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Ministry of Health (MOH), South East Regional Health Authority (SERHA) – Securing Value for Money from the Procurement of Goods and Services

Published on May 30, 2017

Completed, Health and Social Welfare, Performance Audit Reports

Scheduled Publication

The procurement of goods and services is critical to the delivery of healthcare, administered by four Regional Health Authorities (RHAs). The South East Regional Health Authority (SERHA), the largest of the four, has responsibility for nine hospitals and 91 health centres in the parishes of Kingston and St. Andrew, St. Catherine and St. Thomas, when combined, represent 47 per cent of Jamaica’s population. For the financial years 2011-12 to 2016-17, Parliament allocated $87.6 billion to SERHA, of which $25.5 billion (or 29 per cent) was allotted for the purchase of goods and services, the second largest cost after salaries and wages, making it a key expenditure area. SERHA also received financial support of $1.4 billion from the Culture, Health, Arts, Sports and Education (CHASE) Fund and National Health Fund (NHF). However, these allocations combined, fell short of SERHA’s budgetary requests, by $31 billion for the six-year period. In order to facilitate the delivery of quality healthcare within the context of tight fiscal constraints, it is important for SERHA to obtain value for money from its expenditures.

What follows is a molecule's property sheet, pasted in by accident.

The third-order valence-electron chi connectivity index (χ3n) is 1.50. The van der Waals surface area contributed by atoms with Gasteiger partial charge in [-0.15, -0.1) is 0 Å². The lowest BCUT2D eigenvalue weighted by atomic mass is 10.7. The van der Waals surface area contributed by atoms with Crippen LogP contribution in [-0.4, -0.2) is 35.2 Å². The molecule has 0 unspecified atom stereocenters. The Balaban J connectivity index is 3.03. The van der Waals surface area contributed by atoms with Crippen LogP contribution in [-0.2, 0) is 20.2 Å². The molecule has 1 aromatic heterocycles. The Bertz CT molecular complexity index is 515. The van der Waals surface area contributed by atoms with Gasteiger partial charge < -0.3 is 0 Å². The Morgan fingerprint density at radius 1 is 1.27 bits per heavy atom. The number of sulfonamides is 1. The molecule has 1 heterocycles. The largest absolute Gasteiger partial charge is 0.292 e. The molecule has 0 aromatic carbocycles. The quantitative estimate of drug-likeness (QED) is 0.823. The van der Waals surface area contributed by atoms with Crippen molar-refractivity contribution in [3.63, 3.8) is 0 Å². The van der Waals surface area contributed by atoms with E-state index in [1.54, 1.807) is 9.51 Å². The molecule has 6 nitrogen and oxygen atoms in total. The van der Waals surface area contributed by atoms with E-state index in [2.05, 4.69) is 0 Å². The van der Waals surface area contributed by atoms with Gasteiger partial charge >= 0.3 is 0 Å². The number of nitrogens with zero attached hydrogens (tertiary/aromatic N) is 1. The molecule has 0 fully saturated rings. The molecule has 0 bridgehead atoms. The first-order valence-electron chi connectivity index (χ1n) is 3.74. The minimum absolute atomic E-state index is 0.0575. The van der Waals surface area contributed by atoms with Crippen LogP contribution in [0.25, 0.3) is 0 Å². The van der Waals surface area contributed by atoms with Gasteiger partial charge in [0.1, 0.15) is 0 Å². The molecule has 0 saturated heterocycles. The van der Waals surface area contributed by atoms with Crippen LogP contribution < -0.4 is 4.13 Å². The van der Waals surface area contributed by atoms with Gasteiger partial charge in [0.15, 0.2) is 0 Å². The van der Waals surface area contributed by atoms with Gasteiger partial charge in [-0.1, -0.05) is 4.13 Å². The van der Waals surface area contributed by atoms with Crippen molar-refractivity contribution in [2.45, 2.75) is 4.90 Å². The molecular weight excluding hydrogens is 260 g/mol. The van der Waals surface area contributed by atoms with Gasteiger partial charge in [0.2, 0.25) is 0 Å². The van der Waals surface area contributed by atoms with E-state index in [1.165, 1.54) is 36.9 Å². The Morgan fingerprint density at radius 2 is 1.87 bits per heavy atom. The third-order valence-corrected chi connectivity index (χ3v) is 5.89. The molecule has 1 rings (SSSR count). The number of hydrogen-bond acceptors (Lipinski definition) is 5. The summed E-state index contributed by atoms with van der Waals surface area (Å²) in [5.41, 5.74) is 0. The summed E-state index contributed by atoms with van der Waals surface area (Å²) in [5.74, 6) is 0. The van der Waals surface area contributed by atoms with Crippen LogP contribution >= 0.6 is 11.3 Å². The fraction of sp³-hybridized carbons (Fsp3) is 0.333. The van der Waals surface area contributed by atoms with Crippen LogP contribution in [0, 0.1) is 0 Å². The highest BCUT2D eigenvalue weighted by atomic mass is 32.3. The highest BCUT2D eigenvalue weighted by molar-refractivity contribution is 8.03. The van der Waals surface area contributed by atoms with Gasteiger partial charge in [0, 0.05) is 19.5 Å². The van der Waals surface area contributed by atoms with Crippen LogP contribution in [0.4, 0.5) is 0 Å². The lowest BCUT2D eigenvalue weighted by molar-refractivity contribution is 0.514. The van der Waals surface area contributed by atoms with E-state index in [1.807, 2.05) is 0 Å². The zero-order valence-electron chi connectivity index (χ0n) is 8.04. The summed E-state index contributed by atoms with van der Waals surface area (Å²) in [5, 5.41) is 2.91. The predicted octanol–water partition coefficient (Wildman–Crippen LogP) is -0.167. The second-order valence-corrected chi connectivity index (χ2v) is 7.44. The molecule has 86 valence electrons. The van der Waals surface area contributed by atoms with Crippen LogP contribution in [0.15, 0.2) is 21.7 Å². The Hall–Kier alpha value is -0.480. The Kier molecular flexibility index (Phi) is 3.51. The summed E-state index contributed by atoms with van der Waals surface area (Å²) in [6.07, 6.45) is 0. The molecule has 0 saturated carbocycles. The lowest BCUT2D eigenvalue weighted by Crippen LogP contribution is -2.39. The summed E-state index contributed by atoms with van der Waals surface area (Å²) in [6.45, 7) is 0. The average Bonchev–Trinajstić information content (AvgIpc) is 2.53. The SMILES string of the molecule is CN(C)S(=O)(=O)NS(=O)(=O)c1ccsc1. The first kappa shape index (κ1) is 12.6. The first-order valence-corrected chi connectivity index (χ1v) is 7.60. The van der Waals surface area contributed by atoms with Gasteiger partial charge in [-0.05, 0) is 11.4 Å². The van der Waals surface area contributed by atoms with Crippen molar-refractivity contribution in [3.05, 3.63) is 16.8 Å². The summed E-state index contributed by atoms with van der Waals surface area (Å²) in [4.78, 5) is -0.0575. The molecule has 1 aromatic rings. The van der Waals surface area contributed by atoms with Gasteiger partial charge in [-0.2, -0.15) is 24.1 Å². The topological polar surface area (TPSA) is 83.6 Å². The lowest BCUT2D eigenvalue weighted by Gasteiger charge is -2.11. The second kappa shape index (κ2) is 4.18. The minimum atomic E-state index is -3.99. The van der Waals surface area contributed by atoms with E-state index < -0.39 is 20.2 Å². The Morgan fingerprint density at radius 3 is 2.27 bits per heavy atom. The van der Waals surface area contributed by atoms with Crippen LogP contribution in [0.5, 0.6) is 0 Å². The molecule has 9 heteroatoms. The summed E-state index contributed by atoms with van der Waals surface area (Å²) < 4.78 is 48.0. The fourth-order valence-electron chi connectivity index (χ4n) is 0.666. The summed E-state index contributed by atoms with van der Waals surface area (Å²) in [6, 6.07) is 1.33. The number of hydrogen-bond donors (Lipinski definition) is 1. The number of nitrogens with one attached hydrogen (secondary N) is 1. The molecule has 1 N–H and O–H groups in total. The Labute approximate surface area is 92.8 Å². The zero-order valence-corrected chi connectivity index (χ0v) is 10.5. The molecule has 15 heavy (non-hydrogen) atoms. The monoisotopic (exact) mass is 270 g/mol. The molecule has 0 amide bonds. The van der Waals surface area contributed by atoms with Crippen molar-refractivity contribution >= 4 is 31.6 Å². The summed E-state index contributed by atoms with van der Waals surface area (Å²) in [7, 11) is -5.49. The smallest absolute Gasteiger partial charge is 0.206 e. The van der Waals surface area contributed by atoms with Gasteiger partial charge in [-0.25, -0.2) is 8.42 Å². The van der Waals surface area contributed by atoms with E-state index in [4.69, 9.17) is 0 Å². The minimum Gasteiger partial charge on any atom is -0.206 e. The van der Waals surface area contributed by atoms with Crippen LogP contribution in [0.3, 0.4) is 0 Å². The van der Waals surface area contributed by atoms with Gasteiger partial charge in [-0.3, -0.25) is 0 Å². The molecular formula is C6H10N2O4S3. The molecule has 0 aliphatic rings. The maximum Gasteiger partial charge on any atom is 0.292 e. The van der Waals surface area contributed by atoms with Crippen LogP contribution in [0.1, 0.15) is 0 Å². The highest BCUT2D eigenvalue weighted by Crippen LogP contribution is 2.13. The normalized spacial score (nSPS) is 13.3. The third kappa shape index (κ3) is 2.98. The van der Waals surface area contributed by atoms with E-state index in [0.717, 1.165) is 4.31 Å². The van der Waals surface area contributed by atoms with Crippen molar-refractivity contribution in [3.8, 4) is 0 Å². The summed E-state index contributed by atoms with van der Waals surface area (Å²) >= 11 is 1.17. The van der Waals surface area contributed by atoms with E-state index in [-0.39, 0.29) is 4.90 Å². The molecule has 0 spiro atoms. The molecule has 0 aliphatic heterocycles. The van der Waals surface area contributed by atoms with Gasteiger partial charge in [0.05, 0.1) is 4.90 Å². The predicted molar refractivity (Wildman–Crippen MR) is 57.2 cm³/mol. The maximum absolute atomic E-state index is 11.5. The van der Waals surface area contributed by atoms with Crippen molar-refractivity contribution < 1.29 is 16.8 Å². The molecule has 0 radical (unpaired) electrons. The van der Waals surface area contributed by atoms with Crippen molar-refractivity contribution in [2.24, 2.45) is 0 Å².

We conducted a performance audit to determine whether SERHA’s procurement activities were in keeping with good governance practices to obtain value for money. We found weaknesses in SERHA’s procurement practices, which hindered its ability to maximise value for money. For the most part, SERHA adhered to the procurement guidelines in carrying out its procurement activities; however, its procurement practices did not always demonstrate that efforts were made to ensure that value for money was obtained. While SERHA developed strategic plans, the Authority’s assessment of needs was inadequate and lacked defined strategies for the allocation of resources, which is an important first-step in the procurement process. This impaired SERHA’s ability to develop annual plans for its procurement activities to ensure the best use of money to maximise value. I urge SERHA and MOH to consider for implementation, the recommendations contained in this report.

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